Russian service provider Comstar UTS has completed a deal for its regional service provider Penza Telecom for RUB630m (16.3m). RussiaÂs anti-monopoly authority has cleared the deal, under the terms of which Comstar assumes RUB48m of Penza debt. At the end of the first quarter of this year Penza had 42,000 pay-TV customers across the Russian cities of Penza and Zarechny in the Volga region.
Comstar said it will update the network and launch new TV and triple play packages. ÂAs in the other cities where we operate, we will modernise the fixed line networks in both Penza and Zarechny, launch convergent service offerings and introduce new tariff plans,Â said Viktor Koresh, vice-president for regional development at Comstar. ÂWe believe there will be a high level of demand for our new services in this region.Â
The move is the latest in a series of acquisitions for Comstar, in line with its overall strategy for the Russian regions. At a recent analyst conference call on the companyÂs first-quarter results, Sergey Pridantsev, ComstarÂs CEO, highlighted a three-pronged strategy. The company plans, in the first instance, to develop a converged offer for its Moscow networks with mobile operator and sister company MTS, and to phase out its existing Comstar and Stream-TV brands in favour of a ÂconvergedÂ MTS brand. Comstar and MTS have already developed bundled product offerings, with discounts on single product offers.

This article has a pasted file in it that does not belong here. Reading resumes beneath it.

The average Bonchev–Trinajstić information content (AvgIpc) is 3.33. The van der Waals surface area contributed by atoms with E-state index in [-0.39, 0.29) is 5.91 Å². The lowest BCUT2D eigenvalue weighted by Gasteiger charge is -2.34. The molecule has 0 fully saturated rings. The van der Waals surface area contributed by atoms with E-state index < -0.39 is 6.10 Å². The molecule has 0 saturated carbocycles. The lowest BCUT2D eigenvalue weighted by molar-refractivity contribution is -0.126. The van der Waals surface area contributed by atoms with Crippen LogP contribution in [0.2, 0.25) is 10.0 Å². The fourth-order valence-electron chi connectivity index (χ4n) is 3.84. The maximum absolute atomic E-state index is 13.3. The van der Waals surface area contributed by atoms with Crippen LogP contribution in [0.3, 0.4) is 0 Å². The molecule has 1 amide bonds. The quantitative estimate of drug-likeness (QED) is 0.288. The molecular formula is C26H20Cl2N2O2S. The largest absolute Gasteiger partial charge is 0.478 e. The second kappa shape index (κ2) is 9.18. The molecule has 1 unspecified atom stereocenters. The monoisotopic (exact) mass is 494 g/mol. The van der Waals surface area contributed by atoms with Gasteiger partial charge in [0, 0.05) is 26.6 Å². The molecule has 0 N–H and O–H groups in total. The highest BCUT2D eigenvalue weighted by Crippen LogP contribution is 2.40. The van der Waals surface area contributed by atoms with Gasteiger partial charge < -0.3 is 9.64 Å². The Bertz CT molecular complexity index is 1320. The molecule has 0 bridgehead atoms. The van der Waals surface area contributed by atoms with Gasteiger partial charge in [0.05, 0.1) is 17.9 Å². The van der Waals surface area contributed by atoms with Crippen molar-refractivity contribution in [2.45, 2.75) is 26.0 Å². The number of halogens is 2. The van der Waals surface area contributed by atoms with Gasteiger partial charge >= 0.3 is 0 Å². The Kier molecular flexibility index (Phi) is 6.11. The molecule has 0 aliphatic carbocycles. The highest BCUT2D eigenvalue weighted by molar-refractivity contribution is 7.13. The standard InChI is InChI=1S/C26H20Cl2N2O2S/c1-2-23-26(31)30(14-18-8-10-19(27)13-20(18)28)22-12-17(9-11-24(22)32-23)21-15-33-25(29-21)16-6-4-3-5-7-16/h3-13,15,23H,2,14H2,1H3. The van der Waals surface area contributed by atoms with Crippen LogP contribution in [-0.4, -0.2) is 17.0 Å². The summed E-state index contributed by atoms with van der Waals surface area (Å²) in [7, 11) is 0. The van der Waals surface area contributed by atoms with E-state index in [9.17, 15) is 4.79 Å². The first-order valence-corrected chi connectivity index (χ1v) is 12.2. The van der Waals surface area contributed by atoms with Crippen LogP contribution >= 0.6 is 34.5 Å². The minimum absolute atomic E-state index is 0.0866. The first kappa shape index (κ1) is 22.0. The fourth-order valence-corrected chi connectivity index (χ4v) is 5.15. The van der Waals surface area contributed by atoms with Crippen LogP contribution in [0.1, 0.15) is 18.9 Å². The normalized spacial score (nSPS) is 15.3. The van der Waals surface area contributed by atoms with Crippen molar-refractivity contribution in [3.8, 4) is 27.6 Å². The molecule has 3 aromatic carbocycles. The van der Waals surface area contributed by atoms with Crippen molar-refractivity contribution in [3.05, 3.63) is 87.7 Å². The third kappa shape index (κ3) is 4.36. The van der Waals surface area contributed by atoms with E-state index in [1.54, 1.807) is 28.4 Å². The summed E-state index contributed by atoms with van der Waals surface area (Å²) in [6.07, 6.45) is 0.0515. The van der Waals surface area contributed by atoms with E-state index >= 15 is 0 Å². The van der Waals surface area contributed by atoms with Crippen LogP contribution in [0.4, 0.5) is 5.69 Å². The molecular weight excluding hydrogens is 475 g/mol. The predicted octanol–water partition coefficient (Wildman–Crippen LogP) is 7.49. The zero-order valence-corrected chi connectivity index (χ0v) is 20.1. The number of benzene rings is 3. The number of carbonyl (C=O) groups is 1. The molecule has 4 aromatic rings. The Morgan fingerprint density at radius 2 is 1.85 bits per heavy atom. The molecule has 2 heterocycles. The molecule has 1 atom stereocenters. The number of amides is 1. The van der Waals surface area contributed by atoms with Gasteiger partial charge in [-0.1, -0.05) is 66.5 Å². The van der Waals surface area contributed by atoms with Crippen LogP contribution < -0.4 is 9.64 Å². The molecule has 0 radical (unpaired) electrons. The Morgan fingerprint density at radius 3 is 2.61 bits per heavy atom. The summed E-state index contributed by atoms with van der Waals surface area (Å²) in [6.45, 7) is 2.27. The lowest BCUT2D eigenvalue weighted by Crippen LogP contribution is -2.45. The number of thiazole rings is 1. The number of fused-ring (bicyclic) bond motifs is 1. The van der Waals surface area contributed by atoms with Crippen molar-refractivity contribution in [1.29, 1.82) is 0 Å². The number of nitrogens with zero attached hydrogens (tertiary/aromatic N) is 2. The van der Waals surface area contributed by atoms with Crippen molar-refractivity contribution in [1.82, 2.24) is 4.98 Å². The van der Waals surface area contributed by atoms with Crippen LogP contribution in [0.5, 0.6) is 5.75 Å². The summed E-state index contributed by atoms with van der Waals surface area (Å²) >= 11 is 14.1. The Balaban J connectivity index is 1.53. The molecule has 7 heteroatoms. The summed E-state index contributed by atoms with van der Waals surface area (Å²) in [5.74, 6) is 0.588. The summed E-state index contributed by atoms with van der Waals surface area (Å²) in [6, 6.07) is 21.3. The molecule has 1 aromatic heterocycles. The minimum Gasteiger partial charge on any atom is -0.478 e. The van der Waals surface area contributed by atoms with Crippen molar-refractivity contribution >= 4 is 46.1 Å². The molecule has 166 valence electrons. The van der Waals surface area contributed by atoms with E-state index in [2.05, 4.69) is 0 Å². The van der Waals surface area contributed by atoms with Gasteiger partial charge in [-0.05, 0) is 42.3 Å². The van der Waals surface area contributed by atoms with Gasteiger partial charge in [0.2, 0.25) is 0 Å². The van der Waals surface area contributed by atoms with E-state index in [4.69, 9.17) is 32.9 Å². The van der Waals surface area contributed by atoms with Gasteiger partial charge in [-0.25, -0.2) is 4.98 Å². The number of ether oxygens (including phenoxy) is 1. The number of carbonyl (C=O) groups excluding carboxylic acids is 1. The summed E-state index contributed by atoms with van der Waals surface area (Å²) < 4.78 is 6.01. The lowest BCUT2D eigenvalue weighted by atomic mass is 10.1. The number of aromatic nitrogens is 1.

The second prong for Comstar is to modernise its existing fixed-line networks and to enter new markets in the Russian regions by acquisition, with the aim of covering 200 Russian cities with populations over 100,000 over the next two years. At the end of April, the company completed the acquisition of 16 regional operators in a number of major cities across Russia, which in turn followed the February acquisition of Yaroslavl operator Tenzor Telecom. (The third pillar of ComstarÂs strategy is the consolidation of ownership with Moscow city network provider MGTS.) Comstar is currently the leading pay-TV provider in the Russian regions, with a 21% market share, with a somewhat smaller share of the broadband pie.
While Comstar has seen a decline recently in premium broadband subscribers in Moscow, some of whom have traded downwards to a more basic broadband service, Pridantsev said he believed that the path to growth in the face of a maturing and competitive broadband market is to offer bundled services and to consolidate these around a single brand.